Upon arriving at the camp, we were greeted by the staff with cool, wet towels and a refreshing drink.  This wasn’t going to be a standard camping trip (and I was very OK with that).  The camp was beautiful and had incredible views of Mt. Kilimanjaro (which is just across the border in Tanzania).  The second day we were there the camp manager told us that we were quite lucky with the clear views we had of Kilimanjaro.  He said it’s often quite cloudy and the mountain isn’t visible.  The last day we were there we experienced what he was talking about, and I was quite glad to have taken so many pictures of the mountain while I had the chance.

Our ‘tent’ was an actual canvas tent setting atop a wooden platform.  While the walls to the bedroom were made up of canvas, the bathroom at the back of the tent had four permanent walls.  The bathroom had a semi open shower, double sinks, and all the typical amenities a 5 star hotel room would have.  In front of the tent there was a porch that probably had about the same square footage as the bedroom.  It had 2 chairs on one side and a chaise lounge on the other that was perfect for napping.  To top it all off, the view couldn’t have been more picturesque.  Our tent was directly facing Mt. Kilimanjaro.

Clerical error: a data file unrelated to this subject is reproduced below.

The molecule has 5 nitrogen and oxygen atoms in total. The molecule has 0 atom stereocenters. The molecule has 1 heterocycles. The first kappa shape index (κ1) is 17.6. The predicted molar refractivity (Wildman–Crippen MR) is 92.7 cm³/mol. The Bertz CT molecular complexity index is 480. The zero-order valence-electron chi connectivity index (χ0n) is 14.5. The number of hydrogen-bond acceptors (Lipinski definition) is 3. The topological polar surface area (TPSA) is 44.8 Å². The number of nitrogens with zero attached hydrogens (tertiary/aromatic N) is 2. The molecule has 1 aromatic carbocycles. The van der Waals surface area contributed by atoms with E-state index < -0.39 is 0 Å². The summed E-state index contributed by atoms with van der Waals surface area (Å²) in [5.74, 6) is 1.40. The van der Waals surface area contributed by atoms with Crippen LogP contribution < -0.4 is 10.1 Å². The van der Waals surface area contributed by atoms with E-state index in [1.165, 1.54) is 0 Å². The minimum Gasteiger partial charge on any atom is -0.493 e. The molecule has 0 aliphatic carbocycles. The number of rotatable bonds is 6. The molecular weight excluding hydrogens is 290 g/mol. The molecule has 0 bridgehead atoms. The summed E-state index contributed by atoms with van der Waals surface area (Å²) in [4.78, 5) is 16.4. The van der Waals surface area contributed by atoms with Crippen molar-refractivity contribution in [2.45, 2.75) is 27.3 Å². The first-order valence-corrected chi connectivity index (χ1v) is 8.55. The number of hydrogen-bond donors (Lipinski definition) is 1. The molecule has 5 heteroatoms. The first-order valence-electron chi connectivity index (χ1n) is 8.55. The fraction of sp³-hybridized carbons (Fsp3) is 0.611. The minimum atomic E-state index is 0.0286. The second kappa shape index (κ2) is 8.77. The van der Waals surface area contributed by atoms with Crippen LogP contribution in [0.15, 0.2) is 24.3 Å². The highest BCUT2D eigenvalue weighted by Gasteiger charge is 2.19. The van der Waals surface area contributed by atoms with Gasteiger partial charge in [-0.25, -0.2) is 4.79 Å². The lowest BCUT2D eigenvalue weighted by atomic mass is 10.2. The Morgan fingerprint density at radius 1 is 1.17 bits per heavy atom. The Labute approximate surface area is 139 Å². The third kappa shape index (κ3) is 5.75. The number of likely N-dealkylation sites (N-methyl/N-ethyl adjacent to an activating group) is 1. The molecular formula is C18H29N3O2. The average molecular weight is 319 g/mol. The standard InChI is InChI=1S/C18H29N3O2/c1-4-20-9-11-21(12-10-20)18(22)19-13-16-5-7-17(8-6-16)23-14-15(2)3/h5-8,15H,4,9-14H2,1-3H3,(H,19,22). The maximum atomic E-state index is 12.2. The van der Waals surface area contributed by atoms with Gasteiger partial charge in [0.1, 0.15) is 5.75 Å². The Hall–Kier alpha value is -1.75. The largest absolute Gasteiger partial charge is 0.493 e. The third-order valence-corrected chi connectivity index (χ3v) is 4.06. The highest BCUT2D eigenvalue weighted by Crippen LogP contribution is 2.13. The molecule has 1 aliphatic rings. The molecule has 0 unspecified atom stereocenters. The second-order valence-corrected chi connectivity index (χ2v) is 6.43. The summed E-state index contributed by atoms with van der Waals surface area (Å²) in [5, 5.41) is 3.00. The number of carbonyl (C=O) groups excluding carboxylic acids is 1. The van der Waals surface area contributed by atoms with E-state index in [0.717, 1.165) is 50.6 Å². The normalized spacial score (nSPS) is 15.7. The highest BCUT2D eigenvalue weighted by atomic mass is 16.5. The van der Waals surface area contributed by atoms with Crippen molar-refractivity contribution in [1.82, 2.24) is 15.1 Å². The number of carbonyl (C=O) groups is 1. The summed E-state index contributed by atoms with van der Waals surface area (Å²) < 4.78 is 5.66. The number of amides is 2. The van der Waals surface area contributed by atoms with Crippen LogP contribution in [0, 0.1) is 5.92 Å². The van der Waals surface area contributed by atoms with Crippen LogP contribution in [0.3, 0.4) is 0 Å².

Our 'tent'

Our ‘tent’

Tent Porch

We put the chaise lounge to good use

View from the porch

It was nice waking up to this every morning

Tent Bedroom

Beds in tents. That’s how I expect to camp from here on out.

Tent Bathroom

Who needs shower curtains?

Tent Bathroom

Double sinks. Nicer than our bathroom in Doha.

Amenities

All the amenities of home. Including laundry detergent.